There are essentially six methods of discovery permissible under R. 4:10-1: (1) interrogatories, (2) document requests, (3) inspection of property and other things, (4) physical and mental examinations, (5) requests for admissions and (6) depositions. Each will be considered in turn.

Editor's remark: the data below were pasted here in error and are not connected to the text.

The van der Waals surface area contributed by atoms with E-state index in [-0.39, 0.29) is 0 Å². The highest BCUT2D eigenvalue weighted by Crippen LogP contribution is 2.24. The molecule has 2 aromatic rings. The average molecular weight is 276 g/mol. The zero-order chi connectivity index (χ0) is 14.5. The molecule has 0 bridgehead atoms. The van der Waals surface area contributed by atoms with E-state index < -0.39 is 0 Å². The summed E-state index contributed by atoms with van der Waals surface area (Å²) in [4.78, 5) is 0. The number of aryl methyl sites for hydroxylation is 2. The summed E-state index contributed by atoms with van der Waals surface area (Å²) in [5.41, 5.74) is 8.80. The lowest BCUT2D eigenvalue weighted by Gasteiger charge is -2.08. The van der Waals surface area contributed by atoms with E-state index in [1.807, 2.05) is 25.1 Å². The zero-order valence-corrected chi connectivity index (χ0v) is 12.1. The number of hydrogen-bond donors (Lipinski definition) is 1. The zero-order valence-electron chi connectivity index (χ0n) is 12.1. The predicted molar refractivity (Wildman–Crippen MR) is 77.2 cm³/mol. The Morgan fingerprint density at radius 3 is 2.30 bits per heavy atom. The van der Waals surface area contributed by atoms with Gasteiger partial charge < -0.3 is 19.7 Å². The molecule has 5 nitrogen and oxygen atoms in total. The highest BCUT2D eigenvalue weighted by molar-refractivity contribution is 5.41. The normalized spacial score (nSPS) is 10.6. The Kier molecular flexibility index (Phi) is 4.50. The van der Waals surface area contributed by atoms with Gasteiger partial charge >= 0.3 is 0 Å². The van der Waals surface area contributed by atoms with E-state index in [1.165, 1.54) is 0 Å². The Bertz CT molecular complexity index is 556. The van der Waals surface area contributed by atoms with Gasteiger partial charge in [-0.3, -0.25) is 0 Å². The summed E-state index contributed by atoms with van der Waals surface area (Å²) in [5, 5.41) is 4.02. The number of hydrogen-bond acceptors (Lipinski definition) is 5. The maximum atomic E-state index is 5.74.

However, before considering particular discovery devices, it is essential to understand the scope of discovery. Our discovery rules are intended to “eliminate, as far as possible, concealment and surprise in the trial of lawsuits to the end that judgments rest upon real merits of the causes and not upon the skill and maneuvering of counsel.” Abtrax Pharmaceuticals, Inc. v. Elkins-Sinn, Inc., 139 N.J. 499,512 (1995), quoting Olivero v. Porter Hayden Co. , 241 N.J. Super. 381, 387 (App. Div. 1990). Consistent with that view, R. 4:10-2 (a) permits discovery of all matters, not privileged, that are relevant “to the subject matter involved in the pending action.”
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